On the expenditure side, household consumption increased at a faster 0.3 percent in the fourth quarter (vs 0.1 percent in Q3), mainly supported by health spending; and government expenditure edged up 0.1 percent, reversing a 0.1 percent decline in Q3. In addition, net foreign demand contributed positively to the GDP, as exports of goods and services rose 2.8 percent (vs -2.7 percent in Q3), led by goods (5.6 percent vs -4.1 percent), while imports fell 0.5 percent (vs -2.4 percent in Q3). In contrast, investment in equipment and software contracted 1.1 percent (vs -1.9 percent in Q3) due to the volatile research and development category; and construction spending dropped 0.4 percent (vs -0.2 percent in Q3) particularly as a result of decreasing activity in building construction.
On the production side, manufacturing output grew 1.5 percent, following a contraction in the previous period, boosted by the chemical and pharmaceutical segemnt. Other industries also reported turnover increases, such as the watchmaking and precision instrument industry as well as the food industry. Within services, growth was recorded for healthcare (0.9 percent) and business-related services (0.4 percent), while a contraction was seen in trade (-0.6 percent), due to a drop in wholesale, and in the financial sector (-0.8 percent).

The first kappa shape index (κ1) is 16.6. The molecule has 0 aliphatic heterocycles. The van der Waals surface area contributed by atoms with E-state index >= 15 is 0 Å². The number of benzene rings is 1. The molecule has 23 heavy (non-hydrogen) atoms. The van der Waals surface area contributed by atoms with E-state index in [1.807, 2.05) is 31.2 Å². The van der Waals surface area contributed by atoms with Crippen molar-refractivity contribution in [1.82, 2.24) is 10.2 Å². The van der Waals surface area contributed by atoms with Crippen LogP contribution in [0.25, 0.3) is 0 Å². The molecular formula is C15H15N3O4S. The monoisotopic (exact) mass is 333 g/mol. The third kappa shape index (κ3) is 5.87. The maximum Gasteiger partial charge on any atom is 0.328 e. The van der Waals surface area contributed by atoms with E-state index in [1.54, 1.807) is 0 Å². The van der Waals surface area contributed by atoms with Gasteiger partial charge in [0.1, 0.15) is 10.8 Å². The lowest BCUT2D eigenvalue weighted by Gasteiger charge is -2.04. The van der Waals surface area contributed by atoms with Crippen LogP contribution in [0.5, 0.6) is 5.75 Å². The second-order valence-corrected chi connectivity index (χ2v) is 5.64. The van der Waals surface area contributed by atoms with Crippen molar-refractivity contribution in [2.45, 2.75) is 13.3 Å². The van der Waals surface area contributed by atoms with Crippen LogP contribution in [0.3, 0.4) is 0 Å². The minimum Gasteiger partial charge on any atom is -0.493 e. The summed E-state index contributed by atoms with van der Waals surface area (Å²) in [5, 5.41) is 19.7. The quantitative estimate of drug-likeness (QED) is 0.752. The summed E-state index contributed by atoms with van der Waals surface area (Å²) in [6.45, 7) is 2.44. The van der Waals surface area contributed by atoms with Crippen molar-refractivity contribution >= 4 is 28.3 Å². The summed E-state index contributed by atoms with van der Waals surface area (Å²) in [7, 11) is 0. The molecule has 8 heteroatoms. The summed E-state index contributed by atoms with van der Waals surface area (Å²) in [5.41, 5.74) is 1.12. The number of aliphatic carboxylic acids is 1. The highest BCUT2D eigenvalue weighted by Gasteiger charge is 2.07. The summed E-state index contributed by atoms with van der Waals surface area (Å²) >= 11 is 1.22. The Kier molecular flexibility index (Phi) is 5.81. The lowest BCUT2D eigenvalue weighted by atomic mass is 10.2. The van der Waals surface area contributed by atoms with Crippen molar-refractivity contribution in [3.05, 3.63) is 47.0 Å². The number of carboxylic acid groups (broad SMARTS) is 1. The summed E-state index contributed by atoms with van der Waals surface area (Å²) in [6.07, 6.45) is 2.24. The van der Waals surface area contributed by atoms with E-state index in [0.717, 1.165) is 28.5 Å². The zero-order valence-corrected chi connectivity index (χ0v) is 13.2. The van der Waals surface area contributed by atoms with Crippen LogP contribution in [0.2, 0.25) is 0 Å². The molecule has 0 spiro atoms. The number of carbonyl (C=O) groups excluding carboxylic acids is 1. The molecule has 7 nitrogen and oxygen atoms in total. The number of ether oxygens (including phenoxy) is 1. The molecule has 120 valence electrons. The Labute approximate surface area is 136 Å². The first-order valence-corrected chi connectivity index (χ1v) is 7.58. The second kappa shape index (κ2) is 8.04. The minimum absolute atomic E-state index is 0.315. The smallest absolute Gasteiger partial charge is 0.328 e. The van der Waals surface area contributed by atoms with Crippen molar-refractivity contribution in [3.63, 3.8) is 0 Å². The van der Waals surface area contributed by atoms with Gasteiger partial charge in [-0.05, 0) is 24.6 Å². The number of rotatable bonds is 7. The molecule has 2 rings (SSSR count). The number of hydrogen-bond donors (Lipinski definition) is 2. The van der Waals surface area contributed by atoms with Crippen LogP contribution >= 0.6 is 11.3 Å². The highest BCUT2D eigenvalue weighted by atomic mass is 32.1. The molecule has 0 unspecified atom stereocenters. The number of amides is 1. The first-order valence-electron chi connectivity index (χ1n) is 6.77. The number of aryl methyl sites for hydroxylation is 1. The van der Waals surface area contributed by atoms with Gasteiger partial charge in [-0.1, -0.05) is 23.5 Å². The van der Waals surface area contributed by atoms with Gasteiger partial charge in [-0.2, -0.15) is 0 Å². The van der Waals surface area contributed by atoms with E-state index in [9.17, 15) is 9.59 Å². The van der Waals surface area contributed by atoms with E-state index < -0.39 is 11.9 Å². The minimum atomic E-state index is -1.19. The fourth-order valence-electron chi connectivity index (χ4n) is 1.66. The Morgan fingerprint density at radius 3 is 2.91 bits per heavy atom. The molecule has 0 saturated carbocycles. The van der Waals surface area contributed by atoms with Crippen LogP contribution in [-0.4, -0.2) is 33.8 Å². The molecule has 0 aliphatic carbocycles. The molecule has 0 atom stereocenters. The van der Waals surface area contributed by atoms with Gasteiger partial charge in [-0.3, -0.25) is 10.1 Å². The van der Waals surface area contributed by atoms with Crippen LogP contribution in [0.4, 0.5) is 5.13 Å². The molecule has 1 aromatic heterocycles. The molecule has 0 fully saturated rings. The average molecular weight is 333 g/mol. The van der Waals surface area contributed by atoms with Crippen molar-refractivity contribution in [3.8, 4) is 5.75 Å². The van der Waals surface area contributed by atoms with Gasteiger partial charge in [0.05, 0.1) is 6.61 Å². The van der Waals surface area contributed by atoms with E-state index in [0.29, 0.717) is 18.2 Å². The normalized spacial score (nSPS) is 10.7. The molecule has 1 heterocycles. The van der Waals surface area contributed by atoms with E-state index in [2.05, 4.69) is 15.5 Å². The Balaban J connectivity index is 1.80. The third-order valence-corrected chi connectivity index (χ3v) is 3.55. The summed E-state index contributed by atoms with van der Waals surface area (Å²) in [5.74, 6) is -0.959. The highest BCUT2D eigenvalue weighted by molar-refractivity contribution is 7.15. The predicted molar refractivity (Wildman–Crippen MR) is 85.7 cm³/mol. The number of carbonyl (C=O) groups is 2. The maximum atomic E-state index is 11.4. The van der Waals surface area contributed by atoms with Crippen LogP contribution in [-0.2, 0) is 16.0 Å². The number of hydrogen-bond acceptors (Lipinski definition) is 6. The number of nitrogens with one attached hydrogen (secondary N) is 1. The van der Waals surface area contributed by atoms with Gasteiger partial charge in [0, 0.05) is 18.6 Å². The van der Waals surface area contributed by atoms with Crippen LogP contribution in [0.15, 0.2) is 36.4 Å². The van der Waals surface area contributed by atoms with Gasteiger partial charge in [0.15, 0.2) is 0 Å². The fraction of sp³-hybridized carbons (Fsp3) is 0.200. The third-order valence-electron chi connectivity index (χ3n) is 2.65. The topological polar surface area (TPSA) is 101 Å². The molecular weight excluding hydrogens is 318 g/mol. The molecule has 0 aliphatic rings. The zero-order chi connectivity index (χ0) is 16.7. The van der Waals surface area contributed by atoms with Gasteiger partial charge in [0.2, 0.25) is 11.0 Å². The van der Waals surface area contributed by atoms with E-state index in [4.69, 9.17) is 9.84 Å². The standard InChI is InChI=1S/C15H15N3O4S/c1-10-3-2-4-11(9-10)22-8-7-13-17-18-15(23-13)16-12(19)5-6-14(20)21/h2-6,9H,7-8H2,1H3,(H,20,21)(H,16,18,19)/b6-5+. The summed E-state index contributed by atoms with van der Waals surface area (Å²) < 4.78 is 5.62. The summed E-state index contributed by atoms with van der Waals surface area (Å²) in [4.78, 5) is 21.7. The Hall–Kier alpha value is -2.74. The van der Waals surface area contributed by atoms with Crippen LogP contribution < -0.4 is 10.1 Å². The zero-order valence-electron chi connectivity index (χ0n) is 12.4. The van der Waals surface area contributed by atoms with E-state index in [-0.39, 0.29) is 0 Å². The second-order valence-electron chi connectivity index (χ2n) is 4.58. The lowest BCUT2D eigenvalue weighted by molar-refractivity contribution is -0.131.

Year-on-year, the GDP grew 1.4 percent in the fourth quarter, easing from a 2.4 expansion in the previous quarter and also missing market forecasts of 1.7 percent. It was the weakest annual growth rate since the June quarter of 2017.
Considering 2018 full year, the economy grew 2.5 percent, faster than 1 percent in 2017. On the expenditure side, foreign trade provided the greatest impetus for growth. By contrast, domestic demand developed less dynamically: private consumption, in particular, saw below average growth, having been curbed by the weak development of real purchasing power; and investment in construction and equipment also lost momentum compared to 2017. On the production side, manufacturing was the strongest driver of growth. The sector was able to benefit from high international demand for Swiss industrial goods. Most of the other industries were also able to expand. A major exception is trade, which registered a decline in value added for the first time since 2011.